It is obvious that the facts and circumstances which occurred in this case, within the observation of the arresting officer, gave him probable cause to believe that a crime, of the grade of a misdemeanor, was being committed in his presence.
As to point two of appellant’s contentions, he claims that the conviction was based upon evidence obtained by unlawful search, that the arresting officer made a “search” of appellant by observing his person, by using his sense of smell and interrogating appellant.
In this connection, the facts are briefly, that the officer walked to the appellant’s car, after it had stopped; the officer observed that appellant appeared intoxicated and when asked how much he had to drink, appellant said, “I have had too much.”
These circumstances do not amount to unlawful search, particularly when a lawful arrest was made, as we have stated. State v. Deltenre, 77 N.M. 497, 424 P.2d 782. The police have a right, without a search warrant, to make a contemporaneous search of the person of the accused for weapons, or for the fruits of or implements used to commit a crime. Weeks v. United States, 232 U.S. 383, 34 S.Ct. 341, 58 L.Ed. 652; State v. Herring, 77 N.M. 232, 421 P.2d 767.
Under point three, appellant argues that the evidence is insufficient to show, beyond a reasonable doubt, that appellant’s ability to operate a motor vehicle was in anywise impaired or affected by his consumption of intoxicating beverages.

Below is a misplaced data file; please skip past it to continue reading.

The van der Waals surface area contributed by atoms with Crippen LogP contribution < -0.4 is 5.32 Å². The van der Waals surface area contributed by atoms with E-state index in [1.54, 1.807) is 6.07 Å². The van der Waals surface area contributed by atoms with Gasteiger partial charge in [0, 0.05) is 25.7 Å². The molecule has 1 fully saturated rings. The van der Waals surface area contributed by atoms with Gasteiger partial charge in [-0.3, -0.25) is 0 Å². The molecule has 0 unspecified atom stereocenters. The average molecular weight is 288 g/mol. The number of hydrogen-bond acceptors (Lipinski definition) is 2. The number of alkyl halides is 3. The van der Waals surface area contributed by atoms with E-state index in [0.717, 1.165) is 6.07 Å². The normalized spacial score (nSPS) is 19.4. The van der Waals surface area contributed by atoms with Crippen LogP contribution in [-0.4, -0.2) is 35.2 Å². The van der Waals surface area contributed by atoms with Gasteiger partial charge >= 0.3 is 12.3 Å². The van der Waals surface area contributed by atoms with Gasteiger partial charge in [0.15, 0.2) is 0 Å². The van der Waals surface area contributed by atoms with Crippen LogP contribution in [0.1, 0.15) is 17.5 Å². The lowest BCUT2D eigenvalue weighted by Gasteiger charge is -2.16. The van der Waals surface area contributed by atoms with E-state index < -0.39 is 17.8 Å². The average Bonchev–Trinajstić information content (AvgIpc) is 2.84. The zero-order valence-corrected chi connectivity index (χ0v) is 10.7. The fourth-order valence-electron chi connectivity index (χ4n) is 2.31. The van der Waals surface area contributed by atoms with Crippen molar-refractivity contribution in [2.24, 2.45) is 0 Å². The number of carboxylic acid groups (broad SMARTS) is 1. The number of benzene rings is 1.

The fact that the evidence is conflicting as to whether the defendant was intoxicated and to what extent, or even that evidence on behalf of appellant might support a different finding than that arrived at by the trial court is not persuasive and does not warrant a reversal, so long as there is sufficient and substantial evidence to support the judgment of the trial court the case will not be reversed. State v. Truelock, 70 N.M. 389, 374 P.2d 141.
In the present case, there is ample and sufficient, direct evidence to support the trial court’s conclusion that the defendant is guilty of the charge made against him. The conviction did not result solely from circumstantial evidence.
Finding no error, the judgment of the district court is affirmed.
It is so ordered.
MOISE and COMPTON, JJ., concur.